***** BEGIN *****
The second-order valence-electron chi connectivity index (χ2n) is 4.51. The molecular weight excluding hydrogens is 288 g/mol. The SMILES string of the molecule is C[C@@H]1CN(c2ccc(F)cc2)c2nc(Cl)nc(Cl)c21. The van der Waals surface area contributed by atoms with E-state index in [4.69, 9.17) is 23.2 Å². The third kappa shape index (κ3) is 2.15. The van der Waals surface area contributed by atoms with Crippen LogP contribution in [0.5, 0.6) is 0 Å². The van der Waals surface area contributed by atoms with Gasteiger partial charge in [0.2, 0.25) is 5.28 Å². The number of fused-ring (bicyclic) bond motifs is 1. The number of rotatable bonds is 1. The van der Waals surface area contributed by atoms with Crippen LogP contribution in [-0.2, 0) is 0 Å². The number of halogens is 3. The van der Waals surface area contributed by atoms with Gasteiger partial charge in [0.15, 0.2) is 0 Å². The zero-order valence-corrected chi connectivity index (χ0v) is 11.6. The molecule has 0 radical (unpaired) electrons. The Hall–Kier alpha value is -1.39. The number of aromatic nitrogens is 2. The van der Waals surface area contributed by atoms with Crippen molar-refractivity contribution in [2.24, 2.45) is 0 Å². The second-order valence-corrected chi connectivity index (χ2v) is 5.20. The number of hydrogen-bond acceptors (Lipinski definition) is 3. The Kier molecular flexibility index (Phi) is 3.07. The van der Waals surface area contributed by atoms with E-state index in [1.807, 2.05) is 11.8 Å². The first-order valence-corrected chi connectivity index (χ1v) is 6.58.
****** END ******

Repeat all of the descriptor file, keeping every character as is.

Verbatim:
The second-order valence-electron chi connectivity index (χ2n) is 4.51. The molecular weight excluding hydrogens is 288 g/mol. The SMILES string of the molecule is C[C@@H]1CN(c2ccc(F)cc2)c2nc(Cl)nc(Cl)c21. The van der Waals surface area contributed by atoms with E-state index in [4.69, 9.17) is 23.2 Å². The third kappa shape index (κ3) is 2.15. The van der Waals surface area contributed by atoms with Crippen LogP contribution in [0.5, 0.6) is 0 Å². The van der Waals surface area contributed by atoms with Gasteiger partial charge in [0.2, 0.25) is 5.28 Å². The number of fused-ring (bicyclic) bond motifs is 1. The number of rotatable bonds is 1. The van der Waals surface area contributed by atoms with Crippen LogP contribution in [-0.2, 0) is 0 Å². The number of halogens is 3. The van der Waals surface area contributed by atoms with Gasteiger partial charge in [0.15, 0.2) is 0 Å². The zero-order valence-corrected chi connectivity index (χ0v) is 11.6. The molecule has 0 radical (unpaired) electrons. The Hall–Kier alpha value is -1.39. The number of aromatic nitrogens is 2. The van der Waals surface area contributed by atoms with Crippen molar-refractivity contribution in [2.24, 2.45) is 0 Å². The second-order valence-corrected chi connectivity index (χ2v) is 5.20. The number of hydrogen-bond acceptors (Lipinski definition) is 3. The Kier molecular flexibility index (Phi) is 3.07. The van der Waals surface area contributed by atoms with E-state index in [1.807, 2.05) is 11.8 Å². The first-order valence-corrected chi connectivity index (χ1v) is 6.58.